Ten Countries Where Things Are Getting Better

June 03, 1994|By JONATHAN POWER

LONDON — London. -- Congratulations, Malaysia! Congratulations, Botswana! Since 1960, they've made more progress than any other countries in improving their general level of well-being, life expectancy, education and purchasing power.

Congratulations, too, to the others in the top ten: Portugal (the only Western country), Iran, China, Turkey, Syria, Thailand, Tunisia and South Korea.

The occasion is the publication of the Human Development Report, by the United Nations Development Program under the direction of the man who is perhaps the most versatile and original economist in the business, Mahbub ul Haq, the former finance minister of Pakistan.

The report measures more than economic growth alone, assessing income distribution, poverty eradication and universal education as well. The ten countries listed above have made the speediest progress, but the four top achievers come from the industrialized world: Canada, Switzerland, Japan and Sweden. These four have both wealth and well-being. Their income per head is high, and it is fairly equally distributed. There is little serious poverty, and an educational base that will serve well in the tough, competitive years ahead.

Contrary to fashionable gloom-mongering, ''the world has seen unprecedented progress during the last three decades,'' says Mr. Haq. In 1960, about three quarters of the world's population lived poorly by his criteria of human development. By 1990, it was down to 35 percent. Average life expectancy, the world over, has risen from 46 years to 63. Even Africa has made substantial progress.

Yet the progress could be much greater if Third World countries were more self-disciplined in their arms purchases. The U.S. Arms Control and Disarmament Agency published new figures this week which show that while arms expenditures in the industrialized countries have fallen by 20 percent the last few years, in the Third World they have risen by 9 percent.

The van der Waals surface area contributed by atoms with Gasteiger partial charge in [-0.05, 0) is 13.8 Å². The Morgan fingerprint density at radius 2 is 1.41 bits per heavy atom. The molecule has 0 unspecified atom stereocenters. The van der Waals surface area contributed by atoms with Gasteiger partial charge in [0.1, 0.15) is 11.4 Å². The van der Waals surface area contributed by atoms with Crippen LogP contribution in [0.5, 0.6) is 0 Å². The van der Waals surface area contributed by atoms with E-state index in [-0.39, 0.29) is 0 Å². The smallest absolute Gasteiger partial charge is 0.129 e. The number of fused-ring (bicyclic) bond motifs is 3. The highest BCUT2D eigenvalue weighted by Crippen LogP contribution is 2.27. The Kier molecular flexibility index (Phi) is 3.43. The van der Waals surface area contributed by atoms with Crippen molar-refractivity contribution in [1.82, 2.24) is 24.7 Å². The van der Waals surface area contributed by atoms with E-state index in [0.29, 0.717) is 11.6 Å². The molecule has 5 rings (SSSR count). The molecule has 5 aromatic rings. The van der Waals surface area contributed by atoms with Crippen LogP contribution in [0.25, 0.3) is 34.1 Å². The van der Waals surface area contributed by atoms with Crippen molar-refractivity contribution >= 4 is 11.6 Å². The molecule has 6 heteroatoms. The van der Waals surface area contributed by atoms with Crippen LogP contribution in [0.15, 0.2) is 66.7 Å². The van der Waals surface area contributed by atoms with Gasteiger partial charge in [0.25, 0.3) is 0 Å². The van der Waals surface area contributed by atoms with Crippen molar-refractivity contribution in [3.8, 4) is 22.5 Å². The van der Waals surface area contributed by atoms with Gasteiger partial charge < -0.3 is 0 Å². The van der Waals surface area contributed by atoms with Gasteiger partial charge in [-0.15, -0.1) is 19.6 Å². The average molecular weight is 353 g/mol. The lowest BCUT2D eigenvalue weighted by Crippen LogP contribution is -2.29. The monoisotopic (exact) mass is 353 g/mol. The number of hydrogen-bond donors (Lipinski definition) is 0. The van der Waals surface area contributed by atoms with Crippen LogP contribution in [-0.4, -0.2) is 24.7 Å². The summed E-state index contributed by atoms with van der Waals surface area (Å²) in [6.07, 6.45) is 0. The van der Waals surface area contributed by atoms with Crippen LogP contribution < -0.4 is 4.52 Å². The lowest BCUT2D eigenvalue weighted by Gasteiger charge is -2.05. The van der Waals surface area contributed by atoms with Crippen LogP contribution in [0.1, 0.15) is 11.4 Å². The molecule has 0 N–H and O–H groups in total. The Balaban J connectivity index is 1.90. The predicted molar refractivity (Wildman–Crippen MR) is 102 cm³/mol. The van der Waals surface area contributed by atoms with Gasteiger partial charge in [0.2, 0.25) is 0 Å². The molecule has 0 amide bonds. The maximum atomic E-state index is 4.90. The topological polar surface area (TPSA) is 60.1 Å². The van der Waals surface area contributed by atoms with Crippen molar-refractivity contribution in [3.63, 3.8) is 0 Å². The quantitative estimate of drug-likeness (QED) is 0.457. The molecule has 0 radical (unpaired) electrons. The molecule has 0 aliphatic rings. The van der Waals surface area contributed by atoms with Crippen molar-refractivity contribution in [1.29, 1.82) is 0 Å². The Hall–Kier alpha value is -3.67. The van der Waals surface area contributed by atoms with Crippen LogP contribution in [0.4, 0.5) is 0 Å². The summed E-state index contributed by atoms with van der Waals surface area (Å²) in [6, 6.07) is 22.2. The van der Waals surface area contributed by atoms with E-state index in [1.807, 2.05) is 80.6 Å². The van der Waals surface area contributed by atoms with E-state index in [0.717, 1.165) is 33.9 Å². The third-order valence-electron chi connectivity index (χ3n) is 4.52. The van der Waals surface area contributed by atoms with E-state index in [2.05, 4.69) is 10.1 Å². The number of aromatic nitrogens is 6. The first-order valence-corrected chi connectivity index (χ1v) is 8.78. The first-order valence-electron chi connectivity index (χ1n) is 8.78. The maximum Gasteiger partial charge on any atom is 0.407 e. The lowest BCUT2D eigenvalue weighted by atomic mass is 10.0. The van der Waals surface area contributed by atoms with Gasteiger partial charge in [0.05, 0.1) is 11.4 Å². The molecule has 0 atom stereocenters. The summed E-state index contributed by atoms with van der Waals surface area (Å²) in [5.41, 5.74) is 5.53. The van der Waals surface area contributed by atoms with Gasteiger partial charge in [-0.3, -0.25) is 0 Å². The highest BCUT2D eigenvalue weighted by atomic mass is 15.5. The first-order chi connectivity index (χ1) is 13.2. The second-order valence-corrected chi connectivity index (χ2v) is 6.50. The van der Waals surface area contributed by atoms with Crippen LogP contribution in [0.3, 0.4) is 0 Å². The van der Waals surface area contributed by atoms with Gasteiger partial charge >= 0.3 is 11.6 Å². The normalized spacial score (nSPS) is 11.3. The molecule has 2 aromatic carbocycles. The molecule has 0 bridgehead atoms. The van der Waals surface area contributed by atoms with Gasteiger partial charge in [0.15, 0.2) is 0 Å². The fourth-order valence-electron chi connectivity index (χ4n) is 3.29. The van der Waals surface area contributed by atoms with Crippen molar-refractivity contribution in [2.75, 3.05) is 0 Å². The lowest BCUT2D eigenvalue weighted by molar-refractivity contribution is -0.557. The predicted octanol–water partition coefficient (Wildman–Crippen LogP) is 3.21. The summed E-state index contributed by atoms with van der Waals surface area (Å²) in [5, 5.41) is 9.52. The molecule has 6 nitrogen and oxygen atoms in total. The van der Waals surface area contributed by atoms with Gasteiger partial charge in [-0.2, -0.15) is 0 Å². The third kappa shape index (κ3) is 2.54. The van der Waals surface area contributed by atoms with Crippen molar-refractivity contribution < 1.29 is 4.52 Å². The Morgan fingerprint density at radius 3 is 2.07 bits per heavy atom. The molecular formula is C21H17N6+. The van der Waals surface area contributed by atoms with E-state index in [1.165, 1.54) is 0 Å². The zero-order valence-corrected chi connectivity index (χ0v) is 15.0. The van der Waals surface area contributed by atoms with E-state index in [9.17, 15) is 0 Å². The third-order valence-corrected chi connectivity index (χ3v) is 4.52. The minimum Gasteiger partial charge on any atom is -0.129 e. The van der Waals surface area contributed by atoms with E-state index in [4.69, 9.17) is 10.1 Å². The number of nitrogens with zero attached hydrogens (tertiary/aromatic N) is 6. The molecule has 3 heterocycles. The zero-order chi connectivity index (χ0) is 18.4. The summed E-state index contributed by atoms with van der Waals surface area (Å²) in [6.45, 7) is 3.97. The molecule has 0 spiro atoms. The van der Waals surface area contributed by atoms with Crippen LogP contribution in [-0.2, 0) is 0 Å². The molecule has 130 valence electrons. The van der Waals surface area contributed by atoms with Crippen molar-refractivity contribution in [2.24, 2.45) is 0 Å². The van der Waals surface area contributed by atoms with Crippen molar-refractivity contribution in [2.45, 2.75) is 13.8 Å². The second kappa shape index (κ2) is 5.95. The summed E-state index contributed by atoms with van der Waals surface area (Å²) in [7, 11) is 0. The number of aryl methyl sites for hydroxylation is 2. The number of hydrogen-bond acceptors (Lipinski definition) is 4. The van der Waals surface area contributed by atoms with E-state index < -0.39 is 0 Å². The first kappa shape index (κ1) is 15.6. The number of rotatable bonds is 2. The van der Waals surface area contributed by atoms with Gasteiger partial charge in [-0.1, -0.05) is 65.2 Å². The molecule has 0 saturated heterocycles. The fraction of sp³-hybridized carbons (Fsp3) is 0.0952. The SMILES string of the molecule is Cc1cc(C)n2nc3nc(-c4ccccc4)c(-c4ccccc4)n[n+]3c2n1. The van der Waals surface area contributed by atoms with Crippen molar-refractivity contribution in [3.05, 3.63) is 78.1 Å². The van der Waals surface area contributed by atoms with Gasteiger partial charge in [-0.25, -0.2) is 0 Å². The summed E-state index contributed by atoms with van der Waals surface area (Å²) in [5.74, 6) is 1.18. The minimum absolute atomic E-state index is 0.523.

Too much of the money that should have been spent on increasing the pace of social development is diverted to arms, although the likelihood of dying from malnutrition and preventable disease is 33 times greater than that of dying in a war of external aggression.

Third World nations have 19 soldiers for every one doctor. These soldiers tend to be used to reduce personal security rather than to increase it. Developing countries have fought few international wars; instead, their armed forces are often used to repress the civil population.

The arms sellers are the nations charged with global security policy, the five permanent members of the U.N. Security Council. These five export 86 percent of the conventional weapons going to developing countries. In order: Russia, the U.S., France, China and Britain.

Foreign-aid spending, Mr. Haq urges, should be tied to reduced military budgets. At present, paradoxically and irrationally, high military spenders in the Third World receive two and a half times more aid than low military spenders.

It is rumored that Mr. Haq may soon return to Pakistan to be Benazir Bhutto's minister of finance. If so, he'll have a chance to practice what he preaches, for Pakistan is a classic example of a country that badly needs aid and spends far too much on guns.

''At its worst,'' he says, ''human insecurity brought on by an imbalance between arms and social development can lead to bloodshed and a Somalia-like national breakdown.'' Last year Mr. Haq correctly predicted the revolt in Chiapas, Mexico. Using his measuring rods -- high arms spending, deteriorating food consumption, high unemployment and declining wages, human-rights violations, incidents of ethnic violence and widening regional disparities -- he predicts trouble in Afghanistan, Angola, Haiti, Iraq, Mozambique, Myanmar, Sudan, Zaire, Algeria, Burundi, Ivory Coast, Egypt, Liberia, Nigeria and Sierra Leone.

Doom is not inevitable, Mr. Haq concludes. The Third World is primarily responsible for its own destiny. Even if others want to sell the guns, nobody has to buy them.

Jonathan Power writes a column on the Third World.

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